One face of a regular tetrahedron is painted blue and each of the remaining faces are painted using one of the colours red, green or yellow. How many different possibilities are there?

Can you arrange the shapes in a chain so that each one shares a face (or faces) that are the same shape as the one that follows it?

Can you make a 3x3 cube with these shapes made from small cubes?

Investigate the number of paths you can take from one vertex to another in these 3D shapes. Is it possible to take an odd number and an even number of paths to the same vertex?

A toy has a regular tetrahedron, a cube and a base with triangular and square hollows. If you fit a shape into the correct hollow a bell rings. How many times does the bell ring in a complete game?

Can you find ways of joining cubes together so that 28 faces are visible?

Looking at the picture of this Jomista Mat, can you decribe what you see? Why not try and make one yourself?

In each of the pictures the invitation is for you to: Count what you see. Identify how you think the pattern would continue.

Exchange the positions of the two sets of counters in the least possible number of moves

What shape has Harry drawn on this clock face? Can you find its area? What is the largest number of square tiles that could cover this area?

Take a rectangle of paper and fold it in half, and half again, to make four smaller rectangles. How many different ways can you fold it up?

You have been given three shapes made out of sponge: a sphere, a cylinder and a cone. Your challenge is to find out how to cut them to make different shapes for printing.

Make a cube out of straws and have a go at this practical challenge.

Think of a number, square it and subtract your starting number. Is the number youâ€™re left with odd or even? How do the images help to explain this?

I've made some cubes and some cubes with holes in. This challenge invites you to explore the difference in the number of small cubes I've used. Can you see any patterns?

What is the total area of the four outside triangles which are outlined in red in this arrangement of squares inside each other?

Exploring and predicting folding, cutting and punching holes and making spirals.

What is the greatest number of squares you can make by overlapping three squares?

How will you go about finding all the jigsaw pieces that have one peg and one hole?

What is the relationship between these first two shapes? Which shape relates to the third one in the same way? Can you explain why?

Here are more buildings to picture in your mind's eye. Watch out - they become quite complicated!

Can you find a way of counting the spheres in these arrangements?

Can you fit the tangram pieces into the outline of the telescope and microscope?

How can you paint the faces of these eight cubes so they can be put together to make a 2 x 2 cube that is green all over AND a 2 x 2 cube that is yellow all over?

An extension of noughts and crosses in which the grid is enlarged and the length of the winning line can to altered to 3, 4 or 5.

Reasoning about the number of matches needed to build squares that share their sides.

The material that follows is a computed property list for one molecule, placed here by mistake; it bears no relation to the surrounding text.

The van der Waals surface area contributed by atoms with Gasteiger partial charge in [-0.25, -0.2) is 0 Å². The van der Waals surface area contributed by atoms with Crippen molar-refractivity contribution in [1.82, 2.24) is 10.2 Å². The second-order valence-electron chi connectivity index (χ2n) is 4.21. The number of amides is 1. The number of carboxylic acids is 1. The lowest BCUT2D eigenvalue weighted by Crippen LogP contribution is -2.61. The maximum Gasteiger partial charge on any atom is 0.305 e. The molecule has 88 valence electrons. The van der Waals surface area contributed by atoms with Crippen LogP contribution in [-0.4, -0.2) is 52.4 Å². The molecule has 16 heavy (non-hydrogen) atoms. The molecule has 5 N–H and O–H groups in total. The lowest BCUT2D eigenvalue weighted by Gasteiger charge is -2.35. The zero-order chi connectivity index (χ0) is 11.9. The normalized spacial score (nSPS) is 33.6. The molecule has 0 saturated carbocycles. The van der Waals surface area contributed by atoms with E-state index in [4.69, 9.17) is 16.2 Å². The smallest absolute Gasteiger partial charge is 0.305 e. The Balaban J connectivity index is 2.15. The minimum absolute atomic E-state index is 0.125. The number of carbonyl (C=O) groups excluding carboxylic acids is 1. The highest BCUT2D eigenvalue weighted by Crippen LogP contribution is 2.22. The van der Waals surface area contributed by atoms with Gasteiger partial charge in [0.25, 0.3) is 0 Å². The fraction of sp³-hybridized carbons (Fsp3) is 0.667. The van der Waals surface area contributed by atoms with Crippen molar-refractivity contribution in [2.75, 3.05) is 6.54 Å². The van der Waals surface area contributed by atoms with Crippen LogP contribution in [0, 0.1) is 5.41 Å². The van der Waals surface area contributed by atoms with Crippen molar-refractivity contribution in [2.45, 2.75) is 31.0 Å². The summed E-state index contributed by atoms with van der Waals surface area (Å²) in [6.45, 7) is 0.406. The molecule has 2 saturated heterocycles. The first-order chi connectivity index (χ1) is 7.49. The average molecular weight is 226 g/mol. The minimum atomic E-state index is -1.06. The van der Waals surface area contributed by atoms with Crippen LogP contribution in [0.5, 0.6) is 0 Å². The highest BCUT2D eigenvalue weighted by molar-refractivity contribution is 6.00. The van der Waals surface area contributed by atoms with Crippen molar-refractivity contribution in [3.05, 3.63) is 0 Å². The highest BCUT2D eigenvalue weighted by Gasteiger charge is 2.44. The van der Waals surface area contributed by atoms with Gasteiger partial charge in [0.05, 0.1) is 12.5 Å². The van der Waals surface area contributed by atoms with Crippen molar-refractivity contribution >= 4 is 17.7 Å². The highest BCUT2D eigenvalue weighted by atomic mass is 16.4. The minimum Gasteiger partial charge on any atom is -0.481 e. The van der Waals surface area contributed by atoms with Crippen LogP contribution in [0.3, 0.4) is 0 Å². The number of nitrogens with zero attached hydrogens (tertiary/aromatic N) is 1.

Can you fit the tangram pieces into the outline of Wai Ping, Wah Ming and Chi Wing?

Can you cut up a square in the way shown and make the pieces into a triangle?

A game has a special dice with a colour spot on each face. These three pictures show different views of the same dice. What colour is opposite blue?

Imagine a wheel with different markings painted on it at regular intervals. Can you predict the colour of the 18th mark? The 100th mark?

This practical problem challenges you to make quadrilaterals with a loop of string. You'll need some friends to help!

Where can you put the mirror across the square so that you can still "see" the whole square? How many different positions are possible?

How can the same pieces of the tangram make this bowl before and after it was chipped? Use the interactivity to try and work out what is going on!

This article for teachers describes a project which explores the power of storytelling to convey concepts and ideas to children.

Can you fit the tangram pieces into the outline of this shape. How would you describe it?

For this task, you'll need an A4 sheet and two A5 transparent sheets. Decide on a way of arranging the A5 sheets on top of the A4 sheet and explore ...

Can you fit the tangram pieces into the outlines of the chairs?

Can you visualise what shape this piece of paper will make when it is folded?

Can you fit the tangram pieces into the outline of Granma T?

What shape is made when you fold using this crease pattern? Can you make a ring design?

This problem invites you to build 3D shapes using two different triangles. Can you make the shapes from the pictures?

Can you work out what shape is made by folding in this way? Why not create some patterns using this shape but in different sizes?

Make a flower design using the same shape made out of different sizes of paper.

Can you fit the tangram pieces into the outline of Little Ming?

Can you fit the tangram pieces into the outlines of the lobster, yacht and cyclist?

Can you fit the tangram pieces into the outline of the child walking home from school?

On which of these shapes can you trace a path along all of its edges, without going over any edge twice?

Can you logically construct these silhouettes using the tangram pieces?

Paint a stripe on a cardboard roll. Can you predict what will happen when it is rolled across a sheet of paper?